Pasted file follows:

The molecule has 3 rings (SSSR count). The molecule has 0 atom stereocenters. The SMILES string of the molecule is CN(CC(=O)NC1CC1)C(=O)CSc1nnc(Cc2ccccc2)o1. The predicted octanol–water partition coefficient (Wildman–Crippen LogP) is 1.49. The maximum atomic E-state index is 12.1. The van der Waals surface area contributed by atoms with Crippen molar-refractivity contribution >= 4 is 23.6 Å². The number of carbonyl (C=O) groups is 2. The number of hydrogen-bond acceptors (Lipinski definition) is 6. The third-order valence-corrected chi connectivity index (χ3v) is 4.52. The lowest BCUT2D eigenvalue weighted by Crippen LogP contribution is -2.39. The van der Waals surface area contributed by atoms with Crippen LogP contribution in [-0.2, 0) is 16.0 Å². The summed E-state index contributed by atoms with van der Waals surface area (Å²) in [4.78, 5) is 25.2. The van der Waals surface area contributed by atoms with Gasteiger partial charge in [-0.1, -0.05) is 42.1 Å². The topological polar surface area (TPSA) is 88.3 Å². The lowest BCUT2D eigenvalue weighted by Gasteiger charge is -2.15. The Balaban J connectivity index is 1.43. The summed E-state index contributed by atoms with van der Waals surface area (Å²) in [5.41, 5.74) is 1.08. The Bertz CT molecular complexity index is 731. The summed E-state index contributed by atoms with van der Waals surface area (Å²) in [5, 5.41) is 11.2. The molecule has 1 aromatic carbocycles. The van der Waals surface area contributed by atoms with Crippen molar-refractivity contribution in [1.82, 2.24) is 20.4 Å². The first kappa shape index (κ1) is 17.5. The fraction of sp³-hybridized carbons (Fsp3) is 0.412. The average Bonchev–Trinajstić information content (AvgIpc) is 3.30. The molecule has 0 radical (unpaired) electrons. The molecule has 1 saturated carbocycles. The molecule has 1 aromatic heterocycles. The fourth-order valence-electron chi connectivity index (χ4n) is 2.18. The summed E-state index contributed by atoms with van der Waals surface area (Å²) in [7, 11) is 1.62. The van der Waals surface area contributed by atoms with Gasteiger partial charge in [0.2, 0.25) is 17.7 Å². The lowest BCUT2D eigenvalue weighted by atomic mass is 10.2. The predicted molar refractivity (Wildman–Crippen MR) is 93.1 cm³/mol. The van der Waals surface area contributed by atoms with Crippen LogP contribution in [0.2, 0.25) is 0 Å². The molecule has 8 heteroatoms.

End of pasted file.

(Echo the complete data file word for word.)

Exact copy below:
The molecule has 3 rings (SSSR count). The molecule has 0 atom stereocenters. The SMILES string of the molecule is CN(CC(=O)NC1CC1)C(=O)CSc1nnc(Cc2ccccc2)o1. The predicted octanol–water partition coefficient (Wildman–Crippen LogP) is 1.49. The maximum atomic E-state index is 12.1. The van der Waals surface area contributed by atoms with Crippen molar-refractivity contribution >= 4 is 23.6 Å². The number of carbonyl (C=O) groups is 2. The number of hydrogen-bond acceptors (Lipinski definition) is 6. The third-order valence-corrected chi connectivity index (χ3v) is 4.52. The lowest BCUT2D eigenvalue weighted by Crippen LogP contribution is -2.39. The van der Waals surface area contributed by atoms with Crippen LogP contribution in [-0.2, 0) is 16.0 Å². The summed E-state index contributed by atoms with van der Waals surface area (Å²) in [4.78, 5) is 25.2. The van der Waals surface area contributed by atoms with Gasteiger partial charge in [-0.1, -0.05) is 42.1 Å². The topological polar surface area (TPSA) is 88.3 Å². The lowest BCUT2D eigenvalue weighted by Gasteiger charge is -2.15. The Balaban J connectivity index is 1.43. The summed E-state index contributed by atoms with van der Waals surface area (Å²) in [5.41, 5.74) is 1.08. The Bertz CT molecular complexity index is 731. The summed E-state index contributed by atoms with van der Waals surface area (Å²) in [5, 5.41) is 11.2. The molecule has 1 aromatic carbocycles. The van der Waals surface area contributed by atoms with Crippen molar-refractivity contribution in [1.82, 2.24) is 20.4 Å². The first kappa shape index (κ1) is 17.5. The fraction of sp³-hybridized carbons (Fsp3) is 0.412. The average Bonchev–Trinajstić information content (AvgIpc) is 3.30. The molecule has 0 radical (unpaired) electrons. The molecule has 1 saturated carbocycles. The molecule has 1 aromatic heterocycles. The fourth-order valence-electron chi connectivity index (χ4n) is 2.18. The summed E-state index contributed by atoms with van der Waals surface area (Å²) in [7, 11) is 1.62. The van der Waals surface area contributed by atoms with Gasteiger partial charge in [0.2, 0.25) is 17.7 Å². The lowest BCUT2D eigenvalue weighted by atomic mass is 10.2. The predicted molar refractivity (Wildman–Crippen MR) is 93.1 cm³/mol. The van der Waals surface area contributed by atoms with Crippen LogP contribution in [0.2, 0.25) is 0 Å². The molecule has 8 heteroatoms.